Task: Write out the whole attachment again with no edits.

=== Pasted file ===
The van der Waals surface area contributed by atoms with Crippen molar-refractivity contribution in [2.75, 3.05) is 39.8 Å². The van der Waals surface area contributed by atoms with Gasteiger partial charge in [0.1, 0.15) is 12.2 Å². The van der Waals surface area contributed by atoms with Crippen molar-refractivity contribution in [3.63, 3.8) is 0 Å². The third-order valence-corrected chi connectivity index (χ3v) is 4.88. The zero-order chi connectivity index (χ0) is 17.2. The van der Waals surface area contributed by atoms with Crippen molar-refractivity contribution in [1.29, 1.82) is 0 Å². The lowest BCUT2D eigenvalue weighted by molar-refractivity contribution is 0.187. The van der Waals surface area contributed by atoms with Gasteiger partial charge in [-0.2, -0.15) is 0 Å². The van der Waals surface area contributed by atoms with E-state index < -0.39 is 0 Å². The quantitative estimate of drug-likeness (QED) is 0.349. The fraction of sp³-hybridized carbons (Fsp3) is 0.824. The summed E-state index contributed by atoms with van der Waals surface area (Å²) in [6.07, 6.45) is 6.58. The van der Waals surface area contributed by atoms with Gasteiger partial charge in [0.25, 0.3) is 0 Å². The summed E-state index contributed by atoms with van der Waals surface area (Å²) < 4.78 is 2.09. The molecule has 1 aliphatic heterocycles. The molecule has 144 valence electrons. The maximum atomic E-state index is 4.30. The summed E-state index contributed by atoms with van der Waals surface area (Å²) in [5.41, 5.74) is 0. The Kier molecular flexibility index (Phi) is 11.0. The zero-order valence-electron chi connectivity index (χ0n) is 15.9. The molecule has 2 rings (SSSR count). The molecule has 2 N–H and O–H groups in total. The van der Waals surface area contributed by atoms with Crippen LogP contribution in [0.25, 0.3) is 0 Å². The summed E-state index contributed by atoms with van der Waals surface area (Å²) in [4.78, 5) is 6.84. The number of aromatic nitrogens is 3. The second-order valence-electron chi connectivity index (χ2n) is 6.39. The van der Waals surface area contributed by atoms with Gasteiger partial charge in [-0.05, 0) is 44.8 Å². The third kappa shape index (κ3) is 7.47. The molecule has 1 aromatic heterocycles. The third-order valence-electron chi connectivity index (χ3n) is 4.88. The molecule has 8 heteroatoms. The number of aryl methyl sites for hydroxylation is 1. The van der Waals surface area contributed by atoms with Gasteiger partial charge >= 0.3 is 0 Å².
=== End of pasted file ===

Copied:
The van der Waals surface area contributed by atoms with Crippen molar-refractivity contribution in [2.75, 3.05) is 39.8 Å². The van der Waals surface area contributed by atoms with Gasteiger partial charge in [0.1, 0.15) is 12.2 Å². The van der Waals surface area contributed by atoms with Crippen molar-refractivity contribution in [3.63, 3.8) is 0 Å². The third-order valence-corrected chi connectivity index (χ3v) is 4.88. The zero-order chi connectivity index (χ0) is 17.2. The van der Waals surface area contributed by atoms with Crippen molar-refractivity contribution in [1.29, 1.82) is 0 Å². The lowest BCUT2D eigenvalue weighted by molar-refractivity contribution is 0.187. The van der Waals surface area contributed by atoms with Gasteiger partial charge in [-0.2, -0.15) is 0 Å². The van der Waals surface area contributed by atoms with E-state index < -0.39 is 0 Å². The quantitative estimate of drug-likeness (QED) is 0.349. The fraction of sp³-hybridized carbons (Fsp3) is 0.824. The summed E-state index contributed by atoms with van der Waals surface area (Å²) in [6.07, 6.45) is 6.58. The van der Waals surface area contributed by atoms with Gasteiger partial charge in [0.25, 0.3) is 0 Å². The summed E-state index contributed by atoms with van der Waals surface area (Å²) < 4.78 is 2.09. The molecule has 1 aliphatic heterocycles. The molecule has 144 valence electrons. The maximum atomic E-state index is 4.30. The summed E-state index contributed by atoms with van der Waals surface area (Å²) in [5.41, 5.74) is 0. The Kier molecular flexibility index (Phi) is 11.0. The zero-order valence-electron chi connectivity index (χ0n) is 15.9. The molecule has 2 rings (SSSR count). The molecule has 2 N–H and O–H groups in total. The van der Waals surface area contributed by atoms with Crippen LogP contribution in [0.25, 0.3) is 0 Å². The summed E-state index contributed by atoms with van der Waals surface area (Å²) in [4.78, 5) is 6.84. The number of aromatic nitrogens is 3. The second-order valence-electron chi connectivity index (χ2n) is 6.39. The van der Waals surface area contributed by atoms with Gasteiger partial charge in [-0.05, 0) is 44.8 Å². The third kappa shape index (κ3) is 7.47. The molecule has 1 aromatic heterocycles. The third-order valence-electron chi connectivity index (χ3n) is 4.88. The molecule has 8 heteroatoms. The number of aryl methyl sites for hydroxylation is 1. The van der Waals surface area contributed by atoms with Gasteiger partial charge >= 0.3 is 0 Å².